Originated in the former East Germany.  Purple stripe that lasts longer than other hardnecks.  True garlic flavor without the heat, Mild Flavor.  Cooking favorite. An excellent flavor for Italian dishes and garlic bread. Dark purple brown bulbs that are easy to grow. Grows very well in cool wet weather.  6 to 8 cloves per bulb. Stores well.

Armenian Porcelain c

Armenian, Porcelain

Armenian (Hardneck, Porcelain) Easy to grow, large, strong flavored garlic • cloves are large, large uniform bulbs usually 2-2.75+” • Averages 4-6 cloves per bulb • Long storing garlic – 7-10 months

German Extra Hardy Porcelain c

German Extra Hardy, Porcelain

German Extra Hardy: Hardneck, Porcelain, German Extra Hardy is also known as German White, German Porcelain. This was my favorite to grow this year, as you can see from the pictures it was very large this year. It is a very a hardy variety and usually has the tallest plants in the garlic field. It is strong and bold flavored, but not overpowering. Great for use the crock pot, roast, soups, garlic mashed potatoes etc. We have seen these bulbs get over 3″ and average 4-6 cloves per bulb.

amish-porcelain

Northern White Porcelain

Northern White (Porcelain, Hardneck) A very easy-to-grow hardneck garlic producing large bulbs with fat elongated cloves. The Strong-spicy flavor makes it superb for roasting. Easy to peel, All cloves are large, large uniform bulbs usually 2-2.75” • Averages 4-6 cloves per bulb • Long storing garlic – 7-10 months

chesnokred-purple-stripe

Chesnok Red, Purple Stripe

Chesnok Red (Hardneck, Purple Stripe) It’s said that this is one of the best cooking garlics. It is very flavorful, great baking garlic. It holds its shape and retains flavor well when cooked. It has large easy to peel cloves. Originally from Republic of Georgia. Averages about 8 cloves per bulb.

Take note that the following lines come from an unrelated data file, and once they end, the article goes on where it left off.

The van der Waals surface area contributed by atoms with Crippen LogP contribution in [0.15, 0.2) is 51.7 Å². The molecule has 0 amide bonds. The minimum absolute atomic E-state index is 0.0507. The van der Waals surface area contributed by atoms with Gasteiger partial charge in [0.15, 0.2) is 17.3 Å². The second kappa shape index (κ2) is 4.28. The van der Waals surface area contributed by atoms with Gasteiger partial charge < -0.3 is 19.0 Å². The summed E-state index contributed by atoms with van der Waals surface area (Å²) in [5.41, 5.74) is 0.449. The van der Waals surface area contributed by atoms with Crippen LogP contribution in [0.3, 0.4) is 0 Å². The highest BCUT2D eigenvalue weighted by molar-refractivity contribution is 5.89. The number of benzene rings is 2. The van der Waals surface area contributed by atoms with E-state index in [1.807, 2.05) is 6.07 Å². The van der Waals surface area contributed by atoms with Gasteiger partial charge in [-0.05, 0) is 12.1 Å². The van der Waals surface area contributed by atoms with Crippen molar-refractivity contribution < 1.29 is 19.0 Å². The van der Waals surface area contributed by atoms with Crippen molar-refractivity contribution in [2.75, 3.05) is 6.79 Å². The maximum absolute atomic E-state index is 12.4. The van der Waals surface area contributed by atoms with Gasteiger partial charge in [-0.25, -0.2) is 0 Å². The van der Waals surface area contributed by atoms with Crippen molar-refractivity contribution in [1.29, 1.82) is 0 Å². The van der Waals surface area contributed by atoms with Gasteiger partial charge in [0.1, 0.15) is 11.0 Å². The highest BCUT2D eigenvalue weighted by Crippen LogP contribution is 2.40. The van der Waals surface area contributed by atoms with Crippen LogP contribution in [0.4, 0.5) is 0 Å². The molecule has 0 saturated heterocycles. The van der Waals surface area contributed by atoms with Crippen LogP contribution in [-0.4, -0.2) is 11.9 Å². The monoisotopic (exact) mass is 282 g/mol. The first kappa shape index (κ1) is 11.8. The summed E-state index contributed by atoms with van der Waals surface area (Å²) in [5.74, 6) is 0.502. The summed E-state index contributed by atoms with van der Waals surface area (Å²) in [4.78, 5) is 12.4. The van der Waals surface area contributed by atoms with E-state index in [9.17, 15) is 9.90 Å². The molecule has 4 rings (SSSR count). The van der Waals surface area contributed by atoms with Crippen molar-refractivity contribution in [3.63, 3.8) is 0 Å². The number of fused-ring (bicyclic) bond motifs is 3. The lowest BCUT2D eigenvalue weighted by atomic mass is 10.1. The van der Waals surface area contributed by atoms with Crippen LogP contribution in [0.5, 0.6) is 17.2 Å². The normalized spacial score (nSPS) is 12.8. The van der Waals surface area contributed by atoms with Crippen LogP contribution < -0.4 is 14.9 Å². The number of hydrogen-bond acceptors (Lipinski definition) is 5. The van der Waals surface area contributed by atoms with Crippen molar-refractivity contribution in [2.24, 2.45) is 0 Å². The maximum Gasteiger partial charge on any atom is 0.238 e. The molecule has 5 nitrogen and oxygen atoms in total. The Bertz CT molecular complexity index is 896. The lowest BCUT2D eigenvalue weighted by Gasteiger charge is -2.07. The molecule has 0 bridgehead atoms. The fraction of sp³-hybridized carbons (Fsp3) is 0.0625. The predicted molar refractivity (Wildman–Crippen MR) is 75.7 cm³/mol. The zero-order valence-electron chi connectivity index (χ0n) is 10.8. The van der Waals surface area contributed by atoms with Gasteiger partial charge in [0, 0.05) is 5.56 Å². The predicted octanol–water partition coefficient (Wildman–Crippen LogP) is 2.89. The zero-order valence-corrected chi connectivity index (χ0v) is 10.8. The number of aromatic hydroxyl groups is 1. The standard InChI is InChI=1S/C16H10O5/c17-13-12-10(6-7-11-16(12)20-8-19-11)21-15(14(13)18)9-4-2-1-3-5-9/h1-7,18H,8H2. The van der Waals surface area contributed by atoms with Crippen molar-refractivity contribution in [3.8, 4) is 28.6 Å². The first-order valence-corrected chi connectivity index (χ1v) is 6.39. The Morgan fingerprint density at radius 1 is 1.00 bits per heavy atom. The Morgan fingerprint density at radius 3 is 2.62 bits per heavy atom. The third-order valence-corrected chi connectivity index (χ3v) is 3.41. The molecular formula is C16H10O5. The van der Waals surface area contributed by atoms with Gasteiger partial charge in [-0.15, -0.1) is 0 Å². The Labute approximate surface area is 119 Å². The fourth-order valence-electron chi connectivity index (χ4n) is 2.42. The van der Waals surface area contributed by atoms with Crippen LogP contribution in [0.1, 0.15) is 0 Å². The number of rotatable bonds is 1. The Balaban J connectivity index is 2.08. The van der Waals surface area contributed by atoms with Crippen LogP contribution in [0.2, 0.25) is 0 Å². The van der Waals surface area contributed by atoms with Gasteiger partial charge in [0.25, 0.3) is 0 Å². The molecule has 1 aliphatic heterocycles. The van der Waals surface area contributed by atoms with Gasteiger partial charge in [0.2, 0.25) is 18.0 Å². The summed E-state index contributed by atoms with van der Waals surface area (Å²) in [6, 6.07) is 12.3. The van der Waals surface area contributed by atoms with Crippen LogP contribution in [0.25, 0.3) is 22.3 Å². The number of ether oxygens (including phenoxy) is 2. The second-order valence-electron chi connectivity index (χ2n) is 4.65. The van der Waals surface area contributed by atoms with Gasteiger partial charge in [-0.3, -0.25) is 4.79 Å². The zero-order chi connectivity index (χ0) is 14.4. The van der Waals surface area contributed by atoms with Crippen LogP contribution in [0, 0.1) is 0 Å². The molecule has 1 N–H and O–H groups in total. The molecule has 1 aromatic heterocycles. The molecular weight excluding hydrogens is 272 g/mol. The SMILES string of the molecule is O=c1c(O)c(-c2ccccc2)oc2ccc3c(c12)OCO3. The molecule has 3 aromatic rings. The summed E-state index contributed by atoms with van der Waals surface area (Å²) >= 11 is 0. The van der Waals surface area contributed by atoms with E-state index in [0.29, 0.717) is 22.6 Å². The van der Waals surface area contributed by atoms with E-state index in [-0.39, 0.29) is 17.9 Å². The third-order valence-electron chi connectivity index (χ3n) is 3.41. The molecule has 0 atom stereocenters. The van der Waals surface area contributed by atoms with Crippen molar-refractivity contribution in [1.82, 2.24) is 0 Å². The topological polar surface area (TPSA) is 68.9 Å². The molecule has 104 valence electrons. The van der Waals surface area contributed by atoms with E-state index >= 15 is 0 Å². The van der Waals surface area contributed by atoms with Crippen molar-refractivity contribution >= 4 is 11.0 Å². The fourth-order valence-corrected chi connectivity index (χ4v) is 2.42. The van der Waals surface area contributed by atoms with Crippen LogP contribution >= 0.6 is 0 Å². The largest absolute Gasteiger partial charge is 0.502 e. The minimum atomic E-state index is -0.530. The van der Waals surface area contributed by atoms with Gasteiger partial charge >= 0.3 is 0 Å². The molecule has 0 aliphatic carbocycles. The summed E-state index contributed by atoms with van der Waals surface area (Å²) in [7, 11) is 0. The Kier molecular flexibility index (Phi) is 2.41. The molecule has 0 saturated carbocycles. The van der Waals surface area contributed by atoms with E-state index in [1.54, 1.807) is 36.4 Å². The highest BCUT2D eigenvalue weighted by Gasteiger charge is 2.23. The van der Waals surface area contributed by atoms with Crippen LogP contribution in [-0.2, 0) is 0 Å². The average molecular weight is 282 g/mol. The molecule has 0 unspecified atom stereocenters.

Georgian Fire, Porcelain

Georgian Fire, It is a large garlic with rich robust flavor, "HOT".  It originated in the Republic of Georgia. 4-6 large cloves per bulb.

 

 

Montana Zemo, Porcelain

Original source most likely Zemo.  Larger  than Zemo, producing large, dense bulbs. Grown by Foothill Farm at the base of the Mission Mountains in NW Montana. Produces 4 to 7 cloves.

 

Hnat, Rocambloe

A smaller clove garlic with a very HOT taste. This little guy will fool you. Original strain from Slovakia.

 

Metechi, Purple Stripe

Said to originate from the Republic of Georgia. Not the largest bulbs,  purple and white striped. Very uniform bulbs are flat and plump in appearance with purple streaked wrappers averaging 5 to 7 cloves that are easy to peel. Plants are short with narrow, almost horizontal leaves at maturity.  Sharp Flavor at first and quite fiery when eaten raw, but it has a nice finish. The flavor holds up in cooking and stores well.